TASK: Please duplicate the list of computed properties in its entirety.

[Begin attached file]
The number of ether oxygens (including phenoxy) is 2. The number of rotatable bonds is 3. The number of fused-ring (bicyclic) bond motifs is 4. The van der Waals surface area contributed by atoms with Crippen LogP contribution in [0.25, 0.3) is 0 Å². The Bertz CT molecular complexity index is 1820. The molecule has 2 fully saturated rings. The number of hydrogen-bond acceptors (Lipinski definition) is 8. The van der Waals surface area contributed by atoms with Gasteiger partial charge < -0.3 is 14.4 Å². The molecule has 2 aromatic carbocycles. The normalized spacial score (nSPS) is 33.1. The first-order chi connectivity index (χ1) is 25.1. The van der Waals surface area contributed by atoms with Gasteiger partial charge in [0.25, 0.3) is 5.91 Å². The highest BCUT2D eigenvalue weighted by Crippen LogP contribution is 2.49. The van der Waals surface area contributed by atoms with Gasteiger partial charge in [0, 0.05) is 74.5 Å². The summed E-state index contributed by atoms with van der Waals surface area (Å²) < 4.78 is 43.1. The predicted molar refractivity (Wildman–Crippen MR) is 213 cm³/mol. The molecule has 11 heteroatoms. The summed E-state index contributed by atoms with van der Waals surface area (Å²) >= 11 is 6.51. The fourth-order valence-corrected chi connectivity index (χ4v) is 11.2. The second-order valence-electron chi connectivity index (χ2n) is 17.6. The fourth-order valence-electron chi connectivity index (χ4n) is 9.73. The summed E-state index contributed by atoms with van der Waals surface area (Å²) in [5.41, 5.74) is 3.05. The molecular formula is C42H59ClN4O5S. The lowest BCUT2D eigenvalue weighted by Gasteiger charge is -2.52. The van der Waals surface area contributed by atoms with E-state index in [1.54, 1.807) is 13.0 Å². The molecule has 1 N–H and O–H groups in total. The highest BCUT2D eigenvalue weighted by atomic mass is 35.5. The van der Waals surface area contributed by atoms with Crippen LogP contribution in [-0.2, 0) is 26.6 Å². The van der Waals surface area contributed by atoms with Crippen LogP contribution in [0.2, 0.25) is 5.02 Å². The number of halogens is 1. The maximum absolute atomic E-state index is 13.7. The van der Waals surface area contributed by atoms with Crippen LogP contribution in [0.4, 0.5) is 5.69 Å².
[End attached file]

The number of ether oxygens (including phenoxy) is 2. The number of rotatable bonds is 3. The number of fused-ring (bicyclic) bond motifs is 4. The van der Waals surface area contributed by atoms with Crippen LogP contribution in [0.25, 0.3) is 0 Å². The Bertz CT molecular complexity index is 1820. The molecule has 2 fully saturated rings. The number of hydrogen-bond acceptors (Lipinski definition) is 8. The van der Waals surface area contributed by atoms with Gasteiger partial charge < -0.3 is 14.4 Å². The molecule has 2 aromatic carbocycles. The normalized spacial score (nSPS) is 33.1. The first-order chi connectivity index (χ1) is 25.1. The van der Waals surface area contributed by atoms with Gasteiger partial charge in [0.25, 0.3) is 5.91 Å². The highest BCUT2D eigenvalue weighted by Crippen LogP contribution is 2.49. The van der Waals surface area contributed by atoms with Gasteiger partial charge in [0, 0.05) is 74.5 Å². The summed E-state index contributed by atoms with van der Waals surface area (Å²) < 4.78 is 43.1. The predicted molar refractivity (Wildman–Crippen MR) is 213 cm³/mol. The molecule has 11 heteroatoms. The summed E-state index contributed by atoms with van der Waals surface area (Å²) >= 11 is 6.51. The fourth-order valence-corrected chi connectivity index (χ4v) is 11.2. The second-order valence-electron chi connectivity index (χ2n) is 17.6. The fourth-order valence-electron chi connectivity index (χ4n) is 9.73. The summed E-state index contributed by atoms with van der Waals surface area (Å²) in [5.41, 5.74) is 3.05. The molecular formula is C42H59ClN4O5S. The lowest BCUT2D eigenvalue weighted by Gasteiger charge is -2.52. The van der Waals surface area contributed by atoms with E-state index in [1.54, 1.807) is 13.0 Å². The molecule has 1 N–H and O–H groups in total. The highest BCUT2D eigenvalue weighted by atomic mass is 35.5. The van der Waals surface area contributed by atoms with Crippen LogP contribution in [-0.2, 0) is 26.6 Å². The van der Waals surface area contributed by atoms with Crippen LogP contribution in [0.2, 0.25) is 5.02 Å². The number of halogens is 1. The maximum absolute atomic E-state index is 13.7. The van der Waals surface area contributed by atoms with Crippen LogP contribution in [0.4, 0.5) is 5.69 Å².